He also suffers, at times, from a case of "doing too much." It is encouraging that he can put the ball on the floor, but his off-the-dribble jaunts are predictable.

They stall out before point-blank range and aren't a means to table-set for others:

Claxton has finished 18 drives, on which he's shooting 30.8 percent (4-of-13) with just one pass. To his credit, he is not a turnover machine on the catch or when working off the dribble. But he will be more valuable to the Nets if he doesn't bail out defenses with on-the-move hooks and distant layup attempts or just moves the ball altogether:

Shots like this are questionable at best. Claxton has hit just 23.1 percent (3-of-13) of his hooks, and more than anything, Brooklyn doesn't need him to make these plays. The Nets have an embarrassment of offensive riches, both on and away from the ball, even when they're playing shorthanded.

Learning curves are difficult to stomach for teams in championship-or-nothing mode. But offensive rawness isn't an excuse to treat Claxton with kid gloves—not on this squad. And it's not as if he's an offensive zero. He can get behind defenses in transition and crashes the offensive glass hard. Just over 12 percent of his offensive possessions have come as put-backs

That Claxton has offensive depths worth exploring at all is gravy. His defense alone warrants extensive run. Green is the only "big" who comes close to rivaling his portability, and he gives up more size. 

Brooklyn seems to grasp Claxton's essentiality to some degree. The additions of Aldridge and Griffin have not yanked him out of the rotation or thrust him to the fringes of it. Jordan has fallen on that sword. The Nets have actually preserved some of Claxton's court time by deploying him beside Griffin. The duo has tallied 60 minutes together—nearly half of Griffin's total playing time in Brooklyn.

Frank Franklin II/Associated Press

But the Nets are currently starting Aldridge at the 5, and while Claxton was never a member of the opening unit, this setup has knifed into his playing time. He is averaging under 14 minutes since Aldridge made his Brooklyn debut.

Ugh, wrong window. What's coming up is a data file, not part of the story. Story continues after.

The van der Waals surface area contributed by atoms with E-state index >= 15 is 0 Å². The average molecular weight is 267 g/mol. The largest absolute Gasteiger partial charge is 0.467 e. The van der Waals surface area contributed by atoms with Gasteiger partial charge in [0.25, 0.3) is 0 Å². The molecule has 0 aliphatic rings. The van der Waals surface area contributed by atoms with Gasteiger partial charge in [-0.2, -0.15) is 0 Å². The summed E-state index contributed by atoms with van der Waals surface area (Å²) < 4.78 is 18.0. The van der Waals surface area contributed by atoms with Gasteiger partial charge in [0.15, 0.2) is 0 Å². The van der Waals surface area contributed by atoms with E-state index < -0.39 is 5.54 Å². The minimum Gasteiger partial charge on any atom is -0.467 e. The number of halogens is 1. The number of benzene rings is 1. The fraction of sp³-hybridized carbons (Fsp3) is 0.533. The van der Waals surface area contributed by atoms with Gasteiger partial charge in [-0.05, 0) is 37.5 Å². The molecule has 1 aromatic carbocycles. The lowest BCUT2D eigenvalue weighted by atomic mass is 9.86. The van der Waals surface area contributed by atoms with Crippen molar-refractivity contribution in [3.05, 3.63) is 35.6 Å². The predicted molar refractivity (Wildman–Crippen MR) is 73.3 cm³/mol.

The usage of a 21-year-old on what is, when left untouched, a title favorite may not much matter in the grand scheme. But the regular season is a time for experimentation, for discovery. Especially this regular season. And though Brooklyn has fielded 26 starting lineups and used just three different five-man combinations for more than 50 total minutes, its variability feels like a response to injuries rather than an active attempt at self-realization.

What this says about the Nets' larger plan is debatable. Four games into the Aldridge era is akin to no time at all. They may not be displacing Claxton so much as indulging the full breadth of their frontcourt options. 

That doesn't quite amount to an explanation. The Nets have someone who might address some of their biggest needs and the superstar cushioning to let him loose. If it turns out he's not ready for primary-big minutes, then so be it. At least they'll know.

The alternative is much harder to reconcile: a tantalizing mystery box left half-opened.


Unless otherwise noted, stats courtesy of NBA.comBasketball ReferenceStathead or Cleaning the Glass and accurate through Monday's games. Salary information via Basketball Insiders and Spotrac.

Dan Favale covers the NBA for Bleacher Report. Follow him on Twitter (@danfavale), and listen to his Hardwood Knocks podcast, co-hosted by NBA Math's Adam Fromal.